“With sepsis—as with a lot of other diseases—the body goes into a state of chronic inflammation and can’t seem to return to a healthy homeostatic point,” Filoramo explains. “Even after people survive sepsis, their immune system can flip-flop from hyper-responsive to sluggish, making them vulnerable to secondary infections.” Sepsis cases have spiked in recent years, perhaps due in part to an aging population, the rise of antibiotic-resistant bacteria, and an increase in invasive medical procedures such as vascular catheters.
Kobzik, Filoramo’s adviser, praises her contributions to this vitally important area of research. “Rose brings in different perspectives and angles of biology to the project in a very coherent and well-informed way,” he says. “While I had already been looking at the central question of why children are less likely to die from infection, she initiated the work’s current focus, and it is proceeding very well.”
An “Aha” Moment
To observe the prepubertal protective effect in the lab, Filoramo injected mice with endotoxin, a substance found in the cell walls of certain bacteria. This creates a sterile model of sepsis—the body responds with the same overwhelming immune response, but without the added complexity of bacteria replicating in the body. After months of trial and error, experimenting with different dosages of endotoxin and observing their effects on the mice, she had a quietly satisfying “aha” moment last year. The postpubertal mice were dying at higher rates and their blood showed elevated levels of inflammatory proteins, compared with prepubertal mice. Filoramo describes these young mice as “looking a bit bedraggled, like you or me when we get the flu. But you could tell that they were going to get better.”
Filoramo believes it to be a novel finding. “No one is really looking at this question with sepsis and exploring it in the depth that our lab has,” she says. Now that she’s proven that the endotoxin model works, she will be conducting analyses to probe deeper into the differences in gene regulation between pre- and postpubertal mice. She will also be moving on to more complex models of sepsis using live bacteria. She is about a year away from publishing the findings, which she’ll continue to refine for her thesis.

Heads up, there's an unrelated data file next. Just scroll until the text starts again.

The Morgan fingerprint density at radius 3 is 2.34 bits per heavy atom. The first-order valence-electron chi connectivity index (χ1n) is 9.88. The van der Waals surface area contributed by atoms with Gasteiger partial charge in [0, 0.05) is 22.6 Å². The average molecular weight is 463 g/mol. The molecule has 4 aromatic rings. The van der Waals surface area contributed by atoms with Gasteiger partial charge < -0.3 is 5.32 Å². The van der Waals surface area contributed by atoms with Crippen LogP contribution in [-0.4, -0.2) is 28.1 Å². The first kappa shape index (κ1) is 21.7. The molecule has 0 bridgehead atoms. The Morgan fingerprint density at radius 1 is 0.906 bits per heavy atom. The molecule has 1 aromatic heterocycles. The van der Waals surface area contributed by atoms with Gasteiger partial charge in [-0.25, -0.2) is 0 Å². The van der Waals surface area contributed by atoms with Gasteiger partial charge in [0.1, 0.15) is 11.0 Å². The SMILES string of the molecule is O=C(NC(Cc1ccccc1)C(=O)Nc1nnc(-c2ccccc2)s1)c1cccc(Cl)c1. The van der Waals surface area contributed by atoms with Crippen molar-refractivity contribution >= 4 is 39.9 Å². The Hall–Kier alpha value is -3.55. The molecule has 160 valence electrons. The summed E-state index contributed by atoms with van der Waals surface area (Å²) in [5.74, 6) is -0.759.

Combining Theater and Science
Filoramo’s career course was set during a high school human physiology class. The inner workings of the body were so fascinating to her that she soon found she was asking more questions than her teacher could answer. He encouraged her to start looking things up on her own, which she did. Although she was active in theater in high school and college, and mulled becoming a professional actor, she ultimately decided that her future lay in biological research.
Her public speaking talents are coming in handy, however, as Filoramo embarks on a new passion: teaching. She recently served as a teaching assistant during a human physiology course for Harvard Chan graduate students and loved it—particularly when students came to her with their own challenging questions. She sees herself someday running a research lab at an undergraduate institution, teaching and mentoring students in their first research experiences.
Meanwhile, Filoramo will continue to explore perplexing questions about the immune system, focusing on sepsis, infectious disease, and chronic inflammation.
“The fact that we’re not sick all the time is kind of amazing,” Filoramo says. “The way that the body initiates and then shuts off the inflammatory response is really interesting to me. If we better understood the way inflammation is resolved, we could improve therapies for a lot of different diseases.”
But while these research questions intrigue her, she seems most inspired by the way that her research could provide a teaching opportunity for others.
“When I’m retired, I hope to have established a lot of good relationships with my former students. My goal is to have inspired them to go into research as well,” she says. “I believe that by making students feel confident that they can do this type of work, good teachers can recruit more young scientists to the field. There is always a need for new perspectives.”
— Amy Roeder is assistant editor of Harvard Public Health
Listen to our podcast Unraveling the mystery of sepsis, with Lester Kobzik and Rose Filoramo.
Photo: Kent Dayton/ Harvard Chan School